• North Staffordshire Combined Healthcare Trust reports a spike in nursing shifts being covered by support workers
  • Comes amid a national shortage of mental health nurses
  • Royal College of Nursing calls for increased transparency and data reporting from other trusts

The number of registered nursing shifts being covered by less qualified support workers at an “outstanding” mental health trust has tripled since 2016.

Recent figures published by North Staffordshire Combined Healthcare Trust in its governing board papers showed the average number of times a nurse shift was filled by a healthcare support worker increased from 132 shifts a month in 2016-17 to more than 400 in 2018-2019.

It comes amid a national shortage of mental health nurses, as well as pressures on NHS providers to cut staffing costs.

The trust said it closely monitors and risk assesses situations when the desired skill mix is altered. It added there have been no patient safety incidents relating to staffing levels.

The Royal College of Nursing said it previously would have been “unthinkable” for unregistered staff to fill in for nurses, but said it showed how “endemic the current workforce crisis is.”

It also called for increased transparency and reporting from other trusts on the issue. NHS England and NHS Improvement do not require trusts to collect or publish this specific information.

NSCHT is one of few trusts that routinely publishes specific data on the type of healthcare professional is filling each shift.

A spokeswoman for NSCHT said: “The trust proactively monitors this data internally though we are not required to report externally.

“We always strive to ensure an optimum skill-mix, where skill mix is altered on an ad-hoc basis, this is risk assessed prior to implementation through our safer staffing escalation procedures and patient safety is maintained through prioritisation and allocation of clinical interventions to appropriately trained staff. There have been no patient safety incidents relating to staffing levels.”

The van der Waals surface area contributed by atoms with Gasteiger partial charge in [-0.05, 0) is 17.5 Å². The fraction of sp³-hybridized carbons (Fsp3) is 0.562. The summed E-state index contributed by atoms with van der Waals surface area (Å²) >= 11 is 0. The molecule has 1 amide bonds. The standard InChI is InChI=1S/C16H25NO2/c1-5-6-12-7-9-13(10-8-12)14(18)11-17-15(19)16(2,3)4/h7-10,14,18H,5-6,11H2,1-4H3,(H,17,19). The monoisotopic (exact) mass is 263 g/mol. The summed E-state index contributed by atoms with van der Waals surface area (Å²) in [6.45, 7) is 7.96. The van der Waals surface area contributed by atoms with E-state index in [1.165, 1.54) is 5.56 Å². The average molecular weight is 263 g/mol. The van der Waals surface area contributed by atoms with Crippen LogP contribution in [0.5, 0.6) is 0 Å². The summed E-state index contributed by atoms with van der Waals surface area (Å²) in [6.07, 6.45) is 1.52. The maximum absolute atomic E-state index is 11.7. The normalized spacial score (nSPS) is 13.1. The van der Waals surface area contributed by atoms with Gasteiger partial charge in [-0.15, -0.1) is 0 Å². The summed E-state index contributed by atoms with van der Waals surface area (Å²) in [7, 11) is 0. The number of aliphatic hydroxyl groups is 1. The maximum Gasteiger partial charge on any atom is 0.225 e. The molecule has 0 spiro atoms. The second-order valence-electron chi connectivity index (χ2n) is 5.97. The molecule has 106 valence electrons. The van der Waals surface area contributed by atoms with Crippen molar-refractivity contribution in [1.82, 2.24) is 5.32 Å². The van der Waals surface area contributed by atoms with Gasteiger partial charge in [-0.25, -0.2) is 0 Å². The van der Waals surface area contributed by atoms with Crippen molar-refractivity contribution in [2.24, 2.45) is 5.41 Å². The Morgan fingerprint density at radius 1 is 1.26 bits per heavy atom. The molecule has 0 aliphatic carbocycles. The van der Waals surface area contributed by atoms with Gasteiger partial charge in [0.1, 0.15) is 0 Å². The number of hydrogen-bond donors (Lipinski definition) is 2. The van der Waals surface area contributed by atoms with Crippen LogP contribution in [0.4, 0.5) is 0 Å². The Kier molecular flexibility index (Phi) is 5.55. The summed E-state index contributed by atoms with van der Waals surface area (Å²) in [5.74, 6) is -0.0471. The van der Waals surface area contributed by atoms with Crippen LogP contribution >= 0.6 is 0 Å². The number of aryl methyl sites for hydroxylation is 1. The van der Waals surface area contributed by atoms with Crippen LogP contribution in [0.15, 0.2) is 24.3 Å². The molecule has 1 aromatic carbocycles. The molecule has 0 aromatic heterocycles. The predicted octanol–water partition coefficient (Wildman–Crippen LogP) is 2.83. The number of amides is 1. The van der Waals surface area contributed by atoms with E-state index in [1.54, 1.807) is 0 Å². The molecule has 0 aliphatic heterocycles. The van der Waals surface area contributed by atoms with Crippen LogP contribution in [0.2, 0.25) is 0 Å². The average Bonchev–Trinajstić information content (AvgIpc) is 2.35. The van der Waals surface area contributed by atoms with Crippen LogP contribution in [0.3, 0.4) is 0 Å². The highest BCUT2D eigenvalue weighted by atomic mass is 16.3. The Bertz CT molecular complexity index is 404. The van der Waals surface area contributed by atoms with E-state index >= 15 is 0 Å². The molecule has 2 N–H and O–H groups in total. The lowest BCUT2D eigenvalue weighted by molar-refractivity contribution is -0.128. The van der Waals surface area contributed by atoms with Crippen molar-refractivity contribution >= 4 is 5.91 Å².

Recent data from NHS Digital showed a 10 per cent decline in the number of nurses working in mental health between September 2009 and May 2019, while the levels of healthcare assistants and support workers has almost doubled.

Patricia Marquis, the RCN’s director for England, said: “There would have been a time when it would have been unthinkable for unregistered staff to fill in for nurses, but these figures show the new normal our members describe to us in the current staffing crisis.

“As well as being unfair to patients, it’s unfair to healthcare support workers to expect them to work above their competency and without appropriate support.

“Some studies have shown that, in acute care, substituting even one registered nurse can have a negative impact on patient mortality rates.

We still don’t know what effects long-term substitution could have in other areas of healthcare like mental health. It’s worrying that trusts are being put in this position and it indicates how endemic the current workforce crisis is.

“It’s unclear how far reaching this practice is so it’s important that publicly-funded healthcare organisations produce transparent workforce data so we can observe the true extent of this problem.”

The HSJ Transforming Mental Health Summit, taking place at the Hilton Leeds from 28-29 November, unites 120+ senior figures from across the NHS, local authority and wider mental health service delivery landscape to discuss how to realise the visions of the NHS long-term plan and ensure successful local implementation of national priorities. Held under the Chatham House Rule, attendees will quiz Paul Farmer and other national figures on general policy direction and co-develop solutions to their local challenges with NHS and local government colleagues from across the country. The Summit is free to attend for senior NHS and public sector figures – register your interest here for this free to attend forum on our website: https://mentalhealth.hsj.co.uk/register-2019